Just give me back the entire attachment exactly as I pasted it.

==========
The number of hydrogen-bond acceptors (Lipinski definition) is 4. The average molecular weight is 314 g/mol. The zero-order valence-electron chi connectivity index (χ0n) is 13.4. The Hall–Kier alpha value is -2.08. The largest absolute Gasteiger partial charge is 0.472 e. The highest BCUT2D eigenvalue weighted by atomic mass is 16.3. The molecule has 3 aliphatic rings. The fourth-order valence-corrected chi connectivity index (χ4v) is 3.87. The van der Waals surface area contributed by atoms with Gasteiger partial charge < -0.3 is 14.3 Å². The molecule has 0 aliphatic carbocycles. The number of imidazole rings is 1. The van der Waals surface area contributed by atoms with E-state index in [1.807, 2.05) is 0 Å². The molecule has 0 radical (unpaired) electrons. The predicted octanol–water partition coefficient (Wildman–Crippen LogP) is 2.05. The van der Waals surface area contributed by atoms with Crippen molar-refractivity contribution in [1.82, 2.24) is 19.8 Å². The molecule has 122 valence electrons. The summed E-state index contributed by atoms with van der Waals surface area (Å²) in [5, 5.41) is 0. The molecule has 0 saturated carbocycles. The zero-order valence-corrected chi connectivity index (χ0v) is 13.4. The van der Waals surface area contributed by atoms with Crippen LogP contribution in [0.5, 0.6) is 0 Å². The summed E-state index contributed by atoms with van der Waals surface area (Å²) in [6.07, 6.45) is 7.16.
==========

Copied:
The number of hydrogen-bond acceptors (Lipinski definition) is 4. The average molecular weight is 314 g/mol. The zero-order valence-electron chi connectivity index (χ0n) is 13.4. The Hall–Kier alpha value is -2.08. The largest absolute Gasteiger partial charge is 0.472 e. The highest BCUT2D eigenvalue weighted by atomic mass is 16.3. The molecule has 3 aliphatic rings. The fourth-order valence-corrected chi connectivity index (χ4v) is 3.87. The van der Waals surface area contributed by atoms with Gasteiger partial charge < -0.3 is 14.3 Å². The molecule has 0 aliphatic carbocycles. The number of imidazole rings is 1. The van der Waals surface area contributed by atoms with E-state index in [1.807, 2.05) is 0 Å². The molecule has 0 radical (unpaired) electrons. The predicted octanol–water partition coefficient (Wildman–Crippen LogP) is 2.05. The van der Waals surface area contributed by atoms with Crippen molar-refractivity contribution in [1.82, 2.24) is 19.8 Å². The molecule has 122 valence electrons. The summed E-state index contributed by atoms with van der Waals surface area (Å²) in [5, 5.41) is 0. The molecule has 0 saturated carbocycles. The zero-order valence-corrected chi connectivity index (χ0v) is 13.4. The van der Waals surface area contributed by atoms with Crippen LogP contribution in [0.5, 0.6) is 0 Å². The summed E-state index contributed by atoms with van der Waals surface area (Å²) in [6.07, 6.45) is 7.16.